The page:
Colombia’s central bank may step up dollar purchases as the South American country seeks to bolster its drive to weaken the peso, bank Governor Jose Dario Uribe said.
An increase in purchases from the current $40 million a day is a “possibility” Uribe said in a March 16 interview in Panama City, where he attended the Inter-American Development Bank’s annual meeting. The bank will buy close to $3.5 billion of greenbacks from Jan. 1 through May 31, after buying more than $4.8 billion last year, Uribe said.
The peso has fallen 2 percent this year as Colombia bought dollars and cut overseas debt sales after the strength of the peso, which has gained more than any other major Latin American currency since 2009, made coffee, flower and banana exports less competitive. President Juan Manuel Santos said March 14 he wants the central bank to be “more creative” in its efforts to limit peso gains.
“For the Colombian economy it would good and appropriate if the peso was a bit weaker,” Uribe said. Asked about increasing the scale of purchases, he said “it’s a possibility. For now, the decision is to keep accumulating” close to $40 million daily.
The peso has gained 13 percent since 2009, the most of the six most-traded Latin American currencies.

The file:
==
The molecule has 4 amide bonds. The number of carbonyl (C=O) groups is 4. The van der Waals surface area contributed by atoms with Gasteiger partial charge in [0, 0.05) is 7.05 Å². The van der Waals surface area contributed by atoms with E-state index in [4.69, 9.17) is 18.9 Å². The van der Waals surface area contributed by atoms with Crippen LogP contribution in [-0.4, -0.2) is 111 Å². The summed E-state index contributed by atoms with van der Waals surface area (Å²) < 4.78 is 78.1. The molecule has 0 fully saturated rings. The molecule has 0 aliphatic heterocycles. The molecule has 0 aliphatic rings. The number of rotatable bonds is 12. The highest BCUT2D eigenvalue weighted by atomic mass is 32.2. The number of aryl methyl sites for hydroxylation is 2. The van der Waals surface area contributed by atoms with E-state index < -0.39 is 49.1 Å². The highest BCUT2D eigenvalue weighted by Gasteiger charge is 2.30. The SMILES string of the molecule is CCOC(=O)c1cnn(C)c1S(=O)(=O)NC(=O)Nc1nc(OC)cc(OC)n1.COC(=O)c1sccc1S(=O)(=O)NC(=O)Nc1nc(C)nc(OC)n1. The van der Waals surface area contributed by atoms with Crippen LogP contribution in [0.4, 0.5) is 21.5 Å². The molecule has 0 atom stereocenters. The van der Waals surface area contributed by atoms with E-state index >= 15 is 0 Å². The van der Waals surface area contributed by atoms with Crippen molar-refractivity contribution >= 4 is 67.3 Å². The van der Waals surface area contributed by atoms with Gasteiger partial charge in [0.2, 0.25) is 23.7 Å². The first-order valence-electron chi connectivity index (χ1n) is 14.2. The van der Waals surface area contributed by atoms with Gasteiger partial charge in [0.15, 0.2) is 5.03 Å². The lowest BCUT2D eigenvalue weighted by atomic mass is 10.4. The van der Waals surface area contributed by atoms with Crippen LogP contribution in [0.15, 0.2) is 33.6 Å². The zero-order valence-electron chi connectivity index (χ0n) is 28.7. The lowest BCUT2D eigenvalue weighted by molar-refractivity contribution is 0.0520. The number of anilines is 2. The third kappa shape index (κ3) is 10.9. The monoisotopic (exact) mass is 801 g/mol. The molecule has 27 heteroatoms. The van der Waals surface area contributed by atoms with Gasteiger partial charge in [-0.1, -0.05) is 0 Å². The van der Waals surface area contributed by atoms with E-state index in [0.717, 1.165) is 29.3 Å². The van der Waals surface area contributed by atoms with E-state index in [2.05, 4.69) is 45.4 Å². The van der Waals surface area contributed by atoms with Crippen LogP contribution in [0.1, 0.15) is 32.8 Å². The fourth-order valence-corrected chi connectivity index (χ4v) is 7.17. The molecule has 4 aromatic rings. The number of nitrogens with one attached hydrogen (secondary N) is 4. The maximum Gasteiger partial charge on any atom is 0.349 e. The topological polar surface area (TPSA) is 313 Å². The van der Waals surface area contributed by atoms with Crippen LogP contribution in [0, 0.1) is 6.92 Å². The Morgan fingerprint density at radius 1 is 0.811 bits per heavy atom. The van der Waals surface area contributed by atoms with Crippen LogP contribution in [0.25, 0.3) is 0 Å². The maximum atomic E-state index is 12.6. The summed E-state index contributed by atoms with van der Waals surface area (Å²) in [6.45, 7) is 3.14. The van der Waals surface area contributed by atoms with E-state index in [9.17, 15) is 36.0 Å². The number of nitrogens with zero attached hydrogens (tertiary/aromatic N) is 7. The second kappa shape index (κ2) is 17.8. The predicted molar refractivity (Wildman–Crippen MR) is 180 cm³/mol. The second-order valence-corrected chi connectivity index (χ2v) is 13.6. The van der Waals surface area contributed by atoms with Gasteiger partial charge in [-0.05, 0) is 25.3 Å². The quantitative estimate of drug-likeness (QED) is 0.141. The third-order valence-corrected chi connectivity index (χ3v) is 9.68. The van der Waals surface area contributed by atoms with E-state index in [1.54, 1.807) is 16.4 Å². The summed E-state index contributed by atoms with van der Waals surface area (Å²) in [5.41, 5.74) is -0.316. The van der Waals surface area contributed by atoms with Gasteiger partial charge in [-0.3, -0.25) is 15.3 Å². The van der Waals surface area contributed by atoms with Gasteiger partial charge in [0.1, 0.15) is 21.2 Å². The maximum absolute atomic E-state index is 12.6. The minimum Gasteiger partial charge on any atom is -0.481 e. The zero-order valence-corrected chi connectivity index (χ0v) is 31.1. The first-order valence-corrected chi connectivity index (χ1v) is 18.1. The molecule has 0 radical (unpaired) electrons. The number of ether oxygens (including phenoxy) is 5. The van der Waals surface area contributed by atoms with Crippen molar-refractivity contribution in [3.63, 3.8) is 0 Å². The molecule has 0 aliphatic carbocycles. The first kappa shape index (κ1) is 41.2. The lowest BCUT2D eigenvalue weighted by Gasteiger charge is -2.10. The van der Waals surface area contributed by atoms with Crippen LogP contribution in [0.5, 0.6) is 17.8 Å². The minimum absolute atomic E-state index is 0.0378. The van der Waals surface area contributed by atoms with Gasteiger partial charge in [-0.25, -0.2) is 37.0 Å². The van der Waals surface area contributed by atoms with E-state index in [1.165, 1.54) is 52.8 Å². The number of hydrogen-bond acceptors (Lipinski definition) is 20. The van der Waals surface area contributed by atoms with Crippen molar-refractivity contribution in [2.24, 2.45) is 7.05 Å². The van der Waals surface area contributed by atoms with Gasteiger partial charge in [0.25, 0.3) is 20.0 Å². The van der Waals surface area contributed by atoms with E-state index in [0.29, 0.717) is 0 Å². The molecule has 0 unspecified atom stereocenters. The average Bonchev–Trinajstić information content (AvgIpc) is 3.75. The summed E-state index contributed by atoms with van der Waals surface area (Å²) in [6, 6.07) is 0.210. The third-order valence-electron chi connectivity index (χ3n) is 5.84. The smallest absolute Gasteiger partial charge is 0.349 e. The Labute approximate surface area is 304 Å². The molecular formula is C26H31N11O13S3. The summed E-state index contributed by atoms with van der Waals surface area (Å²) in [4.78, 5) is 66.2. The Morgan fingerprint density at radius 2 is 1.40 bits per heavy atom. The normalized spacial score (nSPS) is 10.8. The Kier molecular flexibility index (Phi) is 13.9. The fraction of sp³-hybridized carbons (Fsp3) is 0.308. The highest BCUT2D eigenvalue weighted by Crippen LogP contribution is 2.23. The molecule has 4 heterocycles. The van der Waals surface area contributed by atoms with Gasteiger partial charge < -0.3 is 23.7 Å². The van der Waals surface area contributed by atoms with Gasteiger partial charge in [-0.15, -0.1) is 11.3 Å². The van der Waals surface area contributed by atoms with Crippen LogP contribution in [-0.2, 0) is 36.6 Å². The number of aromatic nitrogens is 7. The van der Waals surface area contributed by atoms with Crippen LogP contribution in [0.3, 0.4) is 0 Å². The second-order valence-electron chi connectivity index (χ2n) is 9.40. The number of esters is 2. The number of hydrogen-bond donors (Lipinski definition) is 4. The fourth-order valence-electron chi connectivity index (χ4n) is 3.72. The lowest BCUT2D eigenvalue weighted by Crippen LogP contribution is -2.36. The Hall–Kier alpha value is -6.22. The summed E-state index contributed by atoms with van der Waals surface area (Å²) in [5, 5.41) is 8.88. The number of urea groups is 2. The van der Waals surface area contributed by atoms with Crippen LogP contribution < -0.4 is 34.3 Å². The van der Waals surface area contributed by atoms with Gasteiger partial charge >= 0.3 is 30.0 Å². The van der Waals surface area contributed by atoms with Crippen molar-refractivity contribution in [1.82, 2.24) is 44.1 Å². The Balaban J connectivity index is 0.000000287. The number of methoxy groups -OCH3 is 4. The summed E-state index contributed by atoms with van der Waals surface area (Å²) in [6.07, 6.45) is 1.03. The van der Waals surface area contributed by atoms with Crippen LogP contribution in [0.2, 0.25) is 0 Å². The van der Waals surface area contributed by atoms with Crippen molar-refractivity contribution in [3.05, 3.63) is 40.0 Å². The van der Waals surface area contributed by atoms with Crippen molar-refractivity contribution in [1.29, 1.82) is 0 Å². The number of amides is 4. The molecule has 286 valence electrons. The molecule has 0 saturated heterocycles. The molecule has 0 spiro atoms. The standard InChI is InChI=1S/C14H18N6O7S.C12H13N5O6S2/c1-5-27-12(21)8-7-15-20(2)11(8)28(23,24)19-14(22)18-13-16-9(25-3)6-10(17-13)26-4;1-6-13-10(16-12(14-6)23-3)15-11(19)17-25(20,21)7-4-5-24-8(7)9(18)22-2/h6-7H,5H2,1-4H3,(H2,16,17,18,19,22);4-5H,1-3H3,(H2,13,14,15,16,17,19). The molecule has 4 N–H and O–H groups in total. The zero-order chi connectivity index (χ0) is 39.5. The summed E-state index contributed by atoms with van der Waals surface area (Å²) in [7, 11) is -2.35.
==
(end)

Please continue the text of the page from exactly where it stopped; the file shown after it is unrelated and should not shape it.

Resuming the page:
Finance Minister Mauricio Cardenas has said that the government will purchase $1 billion to service debt in addition to the $1 billion it will purchase for its oil-stability fund.
Colombia will continue to build foreign reserves, which have swollen to a record $38 billion, to reflect its larger current account and to protect the economy from a global slowdown, the 54-year-old Uribe said.
Policy makers on Feb. 22 reduced the benchmark lending rate a quarter point to 3.75 percent, the sixth cut in eight months, as the economy grows slower than its potential.
February’s annual inflation of 1.83 percent was the slowest in six decades. Inflation will accelerate while remaining below 3 percent this year, the mid-point of the central bank’s target range, Uribe said.
Yields on Colombia’s benchmark peso bonds due 2024 have fallen 1.01 percentage points in the past three months to 4.92 percent, according to data compiled by Bloomberg.
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